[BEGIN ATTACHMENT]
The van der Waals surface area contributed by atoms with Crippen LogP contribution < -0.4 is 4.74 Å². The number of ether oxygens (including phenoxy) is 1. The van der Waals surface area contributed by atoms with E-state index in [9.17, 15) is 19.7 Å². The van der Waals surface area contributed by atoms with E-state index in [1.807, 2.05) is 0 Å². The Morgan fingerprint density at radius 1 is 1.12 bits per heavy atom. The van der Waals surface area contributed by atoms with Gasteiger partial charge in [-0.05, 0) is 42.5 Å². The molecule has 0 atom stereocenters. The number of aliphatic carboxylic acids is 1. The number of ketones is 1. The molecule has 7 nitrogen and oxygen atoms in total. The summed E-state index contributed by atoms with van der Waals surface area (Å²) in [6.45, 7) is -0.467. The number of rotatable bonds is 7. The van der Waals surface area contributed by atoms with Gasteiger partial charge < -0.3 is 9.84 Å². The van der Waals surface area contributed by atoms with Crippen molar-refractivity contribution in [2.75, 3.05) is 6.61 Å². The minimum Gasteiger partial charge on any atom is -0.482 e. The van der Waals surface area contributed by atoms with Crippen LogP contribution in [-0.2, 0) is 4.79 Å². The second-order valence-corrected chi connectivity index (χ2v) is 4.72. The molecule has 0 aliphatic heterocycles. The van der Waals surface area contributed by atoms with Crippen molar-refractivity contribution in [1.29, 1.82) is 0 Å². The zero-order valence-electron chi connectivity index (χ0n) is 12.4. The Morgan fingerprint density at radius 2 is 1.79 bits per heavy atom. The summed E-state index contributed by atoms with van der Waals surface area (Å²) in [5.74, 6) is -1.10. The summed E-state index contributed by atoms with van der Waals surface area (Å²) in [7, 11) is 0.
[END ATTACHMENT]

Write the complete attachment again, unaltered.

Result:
The van der Waals surface area contributed by atoms with Crippen LogP contribution < -0.4 is 4.74 Å². The number of ether oxygens (including phenoxy) is 1. The van der Waals surface area contributed by atoms with E-state index in [9.17, 15) is 19.7 Å². The van der Waals surface area contributed by atoms with E-state index in [1.807, 2.05) is 0 Å². The Morgan fingerprint density at radius 1 is 1.12 bits per heavy atom. The van der Waals surface area contributed by atoms with Gasteiger partial charge in [-0.05, 0) is 42.5 Å². The molecule has 0 atom stereocenters. The number of aliphatic carboxylic acids is 1. The number of ketones is 1. The molecule has 7 nitrogen and oxygen atoms in total. The summed E-state index contributed by atoms with van der Waals surface area (Å²) in [6.45, 7) is -0.467. The number of rotatable bonds is 7. The van der Waals surface area contributed by atoms with Gasteiger partial charge < -0.3 is 9.84 Å². The van der Waals surface area contributed by atoms with Crippen molar-refractivity contribution in [2.75, 3.05) is 6.61 Å². The minimum Gasteiger partial charge on any atom is -0.482 e. The van der Waals surface area contributed by atoms with Crippen LogP contribution in [-0.2, 0) is 4.79 Å². The second-order valence-corrected chi connectivity index (χ2v) is 4.72. The molecule has 0 aliphatic heterocycles. The van der Waals surface area contributed by atoms with Crippen molar-refractivity contribution in [1.29, 1.82) is 0 Å². The zero-order valence-electron chi connectivity index (χ0n) is 12.4. The Morgan fingerprint density at radius 2 is 1.79 bits per heavy atom. The summed E-state index contributed by atoms with van der Waals surface area (Å²) in [5.74, 6) is -1.10. The summed E-state index contributed by atoms with van der Waals surface area (Å²) in [7, 11) is 0.